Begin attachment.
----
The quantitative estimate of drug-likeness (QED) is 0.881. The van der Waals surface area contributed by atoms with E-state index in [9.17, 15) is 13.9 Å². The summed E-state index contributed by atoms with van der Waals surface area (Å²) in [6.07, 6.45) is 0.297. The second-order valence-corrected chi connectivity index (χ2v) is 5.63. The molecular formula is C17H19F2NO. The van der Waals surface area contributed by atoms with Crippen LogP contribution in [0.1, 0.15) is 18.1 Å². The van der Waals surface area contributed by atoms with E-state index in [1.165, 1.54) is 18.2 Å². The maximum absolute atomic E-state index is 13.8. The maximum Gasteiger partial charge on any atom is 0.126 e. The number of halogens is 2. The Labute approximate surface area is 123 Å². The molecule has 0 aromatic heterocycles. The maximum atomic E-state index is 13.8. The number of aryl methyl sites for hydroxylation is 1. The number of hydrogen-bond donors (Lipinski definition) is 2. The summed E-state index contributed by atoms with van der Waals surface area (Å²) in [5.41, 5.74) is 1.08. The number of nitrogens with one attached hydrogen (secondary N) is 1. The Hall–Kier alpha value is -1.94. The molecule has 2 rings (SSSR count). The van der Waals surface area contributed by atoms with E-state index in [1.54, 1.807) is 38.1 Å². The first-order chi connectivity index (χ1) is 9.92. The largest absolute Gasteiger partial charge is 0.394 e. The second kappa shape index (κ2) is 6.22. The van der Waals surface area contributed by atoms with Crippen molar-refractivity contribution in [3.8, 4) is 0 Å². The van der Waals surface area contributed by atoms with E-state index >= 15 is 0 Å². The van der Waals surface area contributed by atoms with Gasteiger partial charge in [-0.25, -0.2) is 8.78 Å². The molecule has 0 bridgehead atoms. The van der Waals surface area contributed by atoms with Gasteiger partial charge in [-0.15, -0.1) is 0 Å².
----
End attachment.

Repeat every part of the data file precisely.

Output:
The quantitative estimate of drug-likeness (QED) is 0.881. The van der Waals surface area contributed by atoms with E-state index in [9.17, 15) is 13.9 Å². The summed E-state index contributed by atoms with van der Waals surface area (Å²) in [6.07, 6.45) is 0.297. The second-order valence-corrected chi connectivity index (χ2v) is 5.63. The molecular formula is C17H19F2NO. The van der Waals surface area contributed by atoms with Crippen LogP contribution in [0.1, 0.15) is 18.1 Å². The van der Waals surface area contributed by atoms with E-state index in [1.165, 1.54) is 18.2 Å². The maximum absolute atomic E-state index is 13.8. The maximum Gasteiger partial charge on any atom is 0.126 e. The number of halogens is 2. The Labute approximate surface area is 123 Å². The molecule has 0 aromatic heterocycles. The maximum atomic E-state index is 13.8. The number of aryl methyl sites for hydroxylation is 1. The number of hydrogen-bond donors (Lipinski definition) is 2. The summed E-state index contributed by atoms with van der Waals surface area (Å²) in [5.41, 5.74) is 1.08. The number of nitrogens with one attached hydrogen (secondary N) is 1. The Hall–Kier alpha value is -1.94. The molecule has 2 rings (SSSR count). The van der Waals surface area contributed by atoms with E-state index in [1.54, 1.807) is 38.1 Å². The first-order chi connectivity index (χ1) is 9.92. The largest absolute Gasteiger partial charge is 0.394 e. The second kappa shape index (κ2) is 6.22. The van der Waals surface area contributed by atoms with Crippen molar-refractivity contribution in [3.8, 4) is 0 Å². The van der Waals surface area contributed by atoms with E-state index >= 15 is 0 Å². The van der Waals surface area contributed by atoms with Gasteiger partial charge in [-0.25, -0.2) is 8.78 Å². The molecule has 0 bridgehead atoms. The van der Waals surface area contributed by atoms with Gasteiger partial charge in [-0.15, -0.1) is 0 Å².